The CRA and the New EU Cybersecurity Architecture

May 23, 2024

By Gaelle Le Gars, asvin GmbH

As we approach the end of the Von der Leyen commission mandate, now feels like the appropriate time to review just how much the EU regulatory landscape has changed in the last four years and how these new rules will materialise as they come into effect.

To set the scene, here is a quick reminder of the size of the problem we are all dealing with: In 2020, according to figures quoted by ENISA, the cost of cybercrime to the global economy was €5.5 trillion. Also in 2020 a first NIST estimate for the cost of cybercrime to the US economy placed it in the range of 1% to 4% of its GDP. For 2024, most estimates hover around 10 trillion USD or approximately 10% of global GDP. Compare this to the size of the Cybersecurity market estimated somewhere around half a billion. All these figures are very broad estimates because – problem number one – we lack an agreed-upon definition for cybercrime. The latest attempt at a UN Treaty on Cybercrime appears to be stalling on this very point.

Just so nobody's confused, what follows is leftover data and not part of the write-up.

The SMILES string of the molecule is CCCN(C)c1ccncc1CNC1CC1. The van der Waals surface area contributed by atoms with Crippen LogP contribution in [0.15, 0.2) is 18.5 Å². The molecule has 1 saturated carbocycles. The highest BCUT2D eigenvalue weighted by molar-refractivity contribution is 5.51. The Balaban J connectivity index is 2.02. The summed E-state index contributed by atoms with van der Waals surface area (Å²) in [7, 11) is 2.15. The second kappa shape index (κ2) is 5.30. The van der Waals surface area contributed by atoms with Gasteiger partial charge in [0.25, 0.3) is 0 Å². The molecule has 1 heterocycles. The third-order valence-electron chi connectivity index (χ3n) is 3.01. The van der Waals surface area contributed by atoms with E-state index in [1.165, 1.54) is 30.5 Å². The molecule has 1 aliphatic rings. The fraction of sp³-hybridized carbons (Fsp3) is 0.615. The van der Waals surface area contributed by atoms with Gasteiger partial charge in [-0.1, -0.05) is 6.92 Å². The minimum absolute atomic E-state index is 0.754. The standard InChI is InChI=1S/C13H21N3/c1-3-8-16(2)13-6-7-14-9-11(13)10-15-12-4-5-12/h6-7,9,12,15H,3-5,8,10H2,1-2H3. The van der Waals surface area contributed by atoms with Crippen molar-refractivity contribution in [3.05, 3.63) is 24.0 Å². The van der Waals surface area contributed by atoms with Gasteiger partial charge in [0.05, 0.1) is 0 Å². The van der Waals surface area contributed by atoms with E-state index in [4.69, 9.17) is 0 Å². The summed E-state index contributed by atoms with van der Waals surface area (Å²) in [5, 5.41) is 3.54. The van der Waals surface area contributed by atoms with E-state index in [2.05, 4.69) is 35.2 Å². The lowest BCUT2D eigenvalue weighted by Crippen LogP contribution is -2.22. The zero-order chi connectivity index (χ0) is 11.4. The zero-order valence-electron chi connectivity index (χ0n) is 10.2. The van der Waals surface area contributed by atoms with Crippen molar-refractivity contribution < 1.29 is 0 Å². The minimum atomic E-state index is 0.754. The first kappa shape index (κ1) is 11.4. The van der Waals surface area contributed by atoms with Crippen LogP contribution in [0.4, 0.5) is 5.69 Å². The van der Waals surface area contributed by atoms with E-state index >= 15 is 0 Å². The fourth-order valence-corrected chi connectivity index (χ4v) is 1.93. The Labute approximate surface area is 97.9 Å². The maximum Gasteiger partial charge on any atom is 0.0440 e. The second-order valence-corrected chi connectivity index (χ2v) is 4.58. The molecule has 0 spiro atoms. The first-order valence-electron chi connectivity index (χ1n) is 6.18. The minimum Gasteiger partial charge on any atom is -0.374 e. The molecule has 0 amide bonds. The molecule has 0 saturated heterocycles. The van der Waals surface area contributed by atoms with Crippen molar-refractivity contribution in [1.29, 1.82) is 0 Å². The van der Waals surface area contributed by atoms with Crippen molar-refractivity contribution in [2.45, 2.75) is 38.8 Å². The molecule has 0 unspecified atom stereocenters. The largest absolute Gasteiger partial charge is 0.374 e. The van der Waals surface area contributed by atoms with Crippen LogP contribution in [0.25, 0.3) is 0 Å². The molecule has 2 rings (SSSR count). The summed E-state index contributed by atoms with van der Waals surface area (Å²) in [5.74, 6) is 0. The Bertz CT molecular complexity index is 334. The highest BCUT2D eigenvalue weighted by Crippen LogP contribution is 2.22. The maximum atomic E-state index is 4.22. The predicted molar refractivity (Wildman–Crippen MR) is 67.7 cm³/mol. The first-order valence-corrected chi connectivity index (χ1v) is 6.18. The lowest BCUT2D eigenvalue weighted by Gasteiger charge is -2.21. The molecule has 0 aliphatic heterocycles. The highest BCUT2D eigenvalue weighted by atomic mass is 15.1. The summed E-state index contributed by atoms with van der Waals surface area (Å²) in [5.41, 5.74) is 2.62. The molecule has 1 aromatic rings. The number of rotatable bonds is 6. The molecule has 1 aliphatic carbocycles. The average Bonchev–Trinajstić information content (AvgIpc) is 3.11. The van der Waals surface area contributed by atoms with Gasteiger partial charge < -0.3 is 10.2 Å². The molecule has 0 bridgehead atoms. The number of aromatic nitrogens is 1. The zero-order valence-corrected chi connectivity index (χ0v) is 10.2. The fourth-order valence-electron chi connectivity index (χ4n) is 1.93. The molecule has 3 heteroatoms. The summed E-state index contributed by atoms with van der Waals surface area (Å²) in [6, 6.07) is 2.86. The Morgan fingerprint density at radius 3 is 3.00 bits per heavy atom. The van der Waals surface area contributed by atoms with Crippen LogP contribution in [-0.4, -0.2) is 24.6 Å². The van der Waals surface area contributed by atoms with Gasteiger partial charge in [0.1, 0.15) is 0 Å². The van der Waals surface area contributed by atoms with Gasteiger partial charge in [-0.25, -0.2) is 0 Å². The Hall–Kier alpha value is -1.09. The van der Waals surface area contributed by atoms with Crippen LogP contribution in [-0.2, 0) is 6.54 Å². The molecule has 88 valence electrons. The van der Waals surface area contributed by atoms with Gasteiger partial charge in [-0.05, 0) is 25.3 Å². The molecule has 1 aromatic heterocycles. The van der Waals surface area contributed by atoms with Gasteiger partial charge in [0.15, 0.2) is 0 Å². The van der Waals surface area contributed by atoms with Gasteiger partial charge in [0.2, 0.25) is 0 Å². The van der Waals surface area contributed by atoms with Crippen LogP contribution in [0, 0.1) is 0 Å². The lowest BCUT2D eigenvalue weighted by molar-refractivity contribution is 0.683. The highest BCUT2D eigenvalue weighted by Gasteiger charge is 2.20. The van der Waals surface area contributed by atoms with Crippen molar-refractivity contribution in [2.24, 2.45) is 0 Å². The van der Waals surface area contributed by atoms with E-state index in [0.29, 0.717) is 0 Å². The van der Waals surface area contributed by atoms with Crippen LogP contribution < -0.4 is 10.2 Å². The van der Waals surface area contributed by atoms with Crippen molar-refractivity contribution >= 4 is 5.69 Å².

Yet most of us, personally or professionally, have already experienced cybercrime first hand. Several recent global surveys reported that 60% or more of organisations surveyed had experienced one or more cyber-attack in the year prior but only half those had reported the cyber-incident to the relevant authority.

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